Foreign films and teledramas are dubbed with the basic motive of tapping the Sinhala audience at a lower cost and thereby increase the profit margin of TV stations, according to veteran film director Asoka Handagama. From 6.30 to 9.30 pm every day these low cost foreign teledramas are telecast and the audience actually has no choice but watch them. These dubbed teledramas have a set market and rather than producing teledrama locally, these are popularized. “This is not beneficial to the audience,” said Handagama.
Handagama also commented that he is personally against this levy as it would hamper the local industry as well. At the same time, he believes that this would have some kind of control over the local market. Rates for the advertisements that are run alongside the dubbed foreign teledramas are also very high.

“These TV stations can still earn a lot of profit even with the levy in place, as the teledramas are bought at very cheap rates,” he contends. He also emphasizes the need for the tax revenue earned via the levy, to be reinvested in the local film and teledrama industry.

Ini Avan is a Sinhala-Tamil movie by Handagama that was released in 2012. The film focuses on the plight of young ex-LTTE militants and though mainly in Tamil language, it reached both Sinhala and Tamil audiences alike due to the effective use of subtitles.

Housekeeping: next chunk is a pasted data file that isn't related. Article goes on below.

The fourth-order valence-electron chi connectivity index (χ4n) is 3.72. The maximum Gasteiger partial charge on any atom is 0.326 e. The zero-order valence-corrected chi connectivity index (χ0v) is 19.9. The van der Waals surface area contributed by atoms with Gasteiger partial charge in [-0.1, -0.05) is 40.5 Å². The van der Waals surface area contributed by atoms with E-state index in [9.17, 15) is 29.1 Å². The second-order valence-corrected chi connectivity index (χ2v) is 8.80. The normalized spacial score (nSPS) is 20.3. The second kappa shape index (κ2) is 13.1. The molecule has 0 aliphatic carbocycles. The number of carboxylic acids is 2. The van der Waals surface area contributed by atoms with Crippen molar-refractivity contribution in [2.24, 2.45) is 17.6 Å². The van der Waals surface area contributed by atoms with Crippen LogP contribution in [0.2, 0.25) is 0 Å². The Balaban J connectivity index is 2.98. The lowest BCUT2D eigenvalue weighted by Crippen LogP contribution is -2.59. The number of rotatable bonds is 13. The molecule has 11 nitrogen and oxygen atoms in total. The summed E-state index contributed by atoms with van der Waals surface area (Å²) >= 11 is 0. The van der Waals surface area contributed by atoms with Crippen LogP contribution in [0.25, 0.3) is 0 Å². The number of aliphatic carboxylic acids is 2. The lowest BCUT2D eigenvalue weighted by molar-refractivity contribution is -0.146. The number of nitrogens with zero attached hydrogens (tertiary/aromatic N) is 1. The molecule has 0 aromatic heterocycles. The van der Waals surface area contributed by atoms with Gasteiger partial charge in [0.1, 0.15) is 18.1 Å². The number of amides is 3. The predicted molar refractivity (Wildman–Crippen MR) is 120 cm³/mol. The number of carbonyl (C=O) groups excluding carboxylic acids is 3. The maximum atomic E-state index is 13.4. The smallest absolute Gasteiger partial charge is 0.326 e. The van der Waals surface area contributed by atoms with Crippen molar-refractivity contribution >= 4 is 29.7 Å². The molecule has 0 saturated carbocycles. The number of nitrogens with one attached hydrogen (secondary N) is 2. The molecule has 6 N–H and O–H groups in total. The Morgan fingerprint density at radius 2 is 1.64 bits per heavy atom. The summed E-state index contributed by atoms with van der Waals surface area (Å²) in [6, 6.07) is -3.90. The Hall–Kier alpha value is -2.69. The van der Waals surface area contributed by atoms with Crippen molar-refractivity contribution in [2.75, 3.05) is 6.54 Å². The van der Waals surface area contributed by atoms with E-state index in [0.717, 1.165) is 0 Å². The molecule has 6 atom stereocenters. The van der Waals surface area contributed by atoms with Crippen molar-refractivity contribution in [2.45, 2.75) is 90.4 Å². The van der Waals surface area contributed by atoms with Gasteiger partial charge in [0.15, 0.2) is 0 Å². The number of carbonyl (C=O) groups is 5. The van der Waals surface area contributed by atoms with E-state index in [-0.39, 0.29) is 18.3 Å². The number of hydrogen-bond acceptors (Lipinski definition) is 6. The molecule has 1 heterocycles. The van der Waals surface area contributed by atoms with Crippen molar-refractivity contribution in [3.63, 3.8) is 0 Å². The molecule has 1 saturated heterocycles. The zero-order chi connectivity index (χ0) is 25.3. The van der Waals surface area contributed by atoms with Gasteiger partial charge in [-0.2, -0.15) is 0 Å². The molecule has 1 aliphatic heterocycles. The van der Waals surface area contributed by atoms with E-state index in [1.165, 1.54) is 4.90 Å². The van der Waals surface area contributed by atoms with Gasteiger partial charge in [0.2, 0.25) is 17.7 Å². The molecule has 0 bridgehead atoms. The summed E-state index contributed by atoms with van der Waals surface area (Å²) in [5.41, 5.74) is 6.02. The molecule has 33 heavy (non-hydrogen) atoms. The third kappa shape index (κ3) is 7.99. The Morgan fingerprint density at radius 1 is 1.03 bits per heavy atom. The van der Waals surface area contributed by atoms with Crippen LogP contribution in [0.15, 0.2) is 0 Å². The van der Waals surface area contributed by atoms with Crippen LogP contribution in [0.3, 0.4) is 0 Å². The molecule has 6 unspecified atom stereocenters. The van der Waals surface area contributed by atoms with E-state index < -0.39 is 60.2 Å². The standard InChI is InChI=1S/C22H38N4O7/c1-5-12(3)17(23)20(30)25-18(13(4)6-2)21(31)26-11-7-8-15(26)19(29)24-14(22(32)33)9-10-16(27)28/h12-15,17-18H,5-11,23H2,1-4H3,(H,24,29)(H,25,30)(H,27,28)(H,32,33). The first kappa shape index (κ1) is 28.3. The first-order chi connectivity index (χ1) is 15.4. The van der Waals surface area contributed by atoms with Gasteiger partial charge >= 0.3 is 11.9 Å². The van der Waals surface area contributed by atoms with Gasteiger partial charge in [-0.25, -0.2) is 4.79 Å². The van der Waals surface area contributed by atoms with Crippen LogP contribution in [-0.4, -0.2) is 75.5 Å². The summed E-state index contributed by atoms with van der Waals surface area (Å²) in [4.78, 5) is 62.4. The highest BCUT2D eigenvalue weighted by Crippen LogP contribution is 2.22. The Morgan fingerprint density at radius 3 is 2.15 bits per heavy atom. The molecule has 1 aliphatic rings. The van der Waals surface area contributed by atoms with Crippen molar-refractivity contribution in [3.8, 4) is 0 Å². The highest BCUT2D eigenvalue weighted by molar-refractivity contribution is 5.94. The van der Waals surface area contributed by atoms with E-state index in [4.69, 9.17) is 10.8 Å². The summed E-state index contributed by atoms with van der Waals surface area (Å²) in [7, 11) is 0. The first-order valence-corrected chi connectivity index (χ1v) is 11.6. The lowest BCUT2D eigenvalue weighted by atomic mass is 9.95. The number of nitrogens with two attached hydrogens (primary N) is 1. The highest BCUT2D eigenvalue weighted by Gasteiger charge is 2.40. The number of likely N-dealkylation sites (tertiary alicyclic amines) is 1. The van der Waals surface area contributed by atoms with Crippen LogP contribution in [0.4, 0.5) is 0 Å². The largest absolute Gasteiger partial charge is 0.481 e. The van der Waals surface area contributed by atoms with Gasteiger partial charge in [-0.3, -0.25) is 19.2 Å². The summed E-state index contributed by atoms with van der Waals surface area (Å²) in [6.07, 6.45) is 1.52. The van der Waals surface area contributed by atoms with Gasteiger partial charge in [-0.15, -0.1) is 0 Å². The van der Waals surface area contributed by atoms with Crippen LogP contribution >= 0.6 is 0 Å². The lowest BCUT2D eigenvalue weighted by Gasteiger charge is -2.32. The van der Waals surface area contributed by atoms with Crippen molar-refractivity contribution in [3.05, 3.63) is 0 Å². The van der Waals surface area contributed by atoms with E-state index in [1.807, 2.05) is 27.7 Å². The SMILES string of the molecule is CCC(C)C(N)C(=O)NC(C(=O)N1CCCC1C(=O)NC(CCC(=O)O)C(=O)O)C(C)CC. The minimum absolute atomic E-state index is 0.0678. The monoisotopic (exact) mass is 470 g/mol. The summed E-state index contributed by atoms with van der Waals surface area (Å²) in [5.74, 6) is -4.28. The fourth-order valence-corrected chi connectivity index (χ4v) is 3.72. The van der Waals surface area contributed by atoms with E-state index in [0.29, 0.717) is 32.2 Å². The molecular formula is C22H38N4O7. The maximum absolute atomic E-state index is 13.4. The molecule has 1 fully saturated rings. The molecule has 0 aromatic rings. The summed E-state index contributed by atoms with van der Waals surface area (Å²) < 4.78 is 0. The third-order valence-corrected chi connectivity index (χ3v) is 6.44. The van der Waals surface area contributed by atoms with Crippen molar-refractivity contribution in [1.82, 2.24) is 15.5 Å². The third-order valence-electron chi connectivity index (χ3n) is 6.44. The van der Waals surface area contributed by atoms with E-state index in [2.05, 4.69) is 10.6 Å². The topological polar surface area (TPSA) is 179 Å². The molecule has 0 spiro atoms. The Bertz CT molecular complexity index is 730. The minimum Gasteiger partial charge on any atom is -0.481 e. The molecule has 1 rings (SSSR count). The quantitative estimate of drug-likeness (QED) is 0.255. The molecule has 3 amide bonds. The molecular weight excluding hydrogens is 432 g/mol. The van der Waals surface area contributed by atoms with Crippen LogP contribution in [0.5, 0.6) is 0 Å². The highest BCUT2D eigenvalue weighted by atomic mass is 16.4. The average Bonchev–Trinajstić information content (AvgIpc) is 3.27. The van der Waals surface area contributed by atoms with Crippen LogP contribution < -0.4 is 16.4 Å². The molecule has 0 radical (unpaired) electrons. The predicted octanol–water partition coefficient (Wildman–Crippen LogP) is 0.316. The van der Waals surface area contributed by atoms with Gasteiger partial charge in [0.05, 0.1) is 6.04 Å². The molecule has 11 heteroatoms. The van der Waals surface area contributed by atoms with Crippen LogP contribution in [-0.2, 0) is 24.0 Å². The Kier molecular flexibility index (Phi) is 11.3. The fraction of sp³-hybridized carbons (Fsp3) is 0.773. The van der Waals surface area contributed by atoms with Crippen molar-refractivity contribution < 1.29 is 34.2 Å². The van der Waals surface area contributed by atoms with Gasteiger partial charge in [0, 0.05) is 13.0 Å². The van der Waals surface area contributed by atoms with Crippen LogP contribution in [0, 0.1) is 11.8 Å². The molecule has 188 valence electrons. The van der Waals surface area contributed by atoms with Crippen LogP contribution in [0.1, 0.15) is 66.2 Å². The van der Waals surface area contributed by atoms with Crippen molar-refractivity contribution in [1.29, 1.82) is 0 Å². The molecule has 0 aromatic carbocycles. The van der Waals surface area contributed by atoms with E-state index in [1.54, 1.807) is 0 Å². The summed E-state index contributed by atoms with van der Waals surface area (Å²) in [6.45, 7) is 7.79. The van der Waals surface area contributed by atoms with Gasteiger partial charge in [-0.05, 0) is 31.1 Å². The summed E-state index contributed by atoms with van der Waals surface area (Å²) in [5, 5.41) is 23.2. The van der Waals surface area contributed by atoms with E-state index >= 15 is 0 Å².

Handagama is of the belief that subtitles are the best option for a quality teledrama or a film that’s in a foreign language. “Subtitles give the meaning to what’s being said in foreign language, while the flavour of the movie is preserved. At international film festivals only subtitles are used,” Handagama says. According to him, Tamil movies subtitled in Sinhala could be an effective tool that indirectly promotes reconciliation.

Tension is lost when one finds similarities between the different ethnic groups and understands one another. Nowadays, Tamil movies are popular among Sinhala people and they are willing to watch them at theaters, with or without subtitles. “What could be done to popularize this as an effective tool on reconciliation is to use Tamil subtitles on Sinhala teledramas and films and telecast these too”, said Handagama.

When asked whether bringing down foreign advertisements and dubbing them reduces creative opportunities for the local talent, Senior Advertising Specialist, Dushantha Ahangama commented that it depends on whether Sri Lanka could produce the advertisements locally to the same standards and quality at the same cost.  He said they are subject to industry decisions.

Kelaniya University, Department of Modern Languages, Dulanka Lansakara commented that watching films and teledramas which are dubbed or subtitled doesn’t help learning a language directly, but it helps build the grammar structure and develop language style.
She explained that watching foreign films helps the learner grasp the culture. This could help compare the two cultures, which helps in the learning process. For a learner with basic language proficiency, it helps develop vocabulary. “When a movie is dubbed or subtitles are used, sometimes certain aspects such as crude language and sexual references are removed. This is not helpful to a language learner,” she says.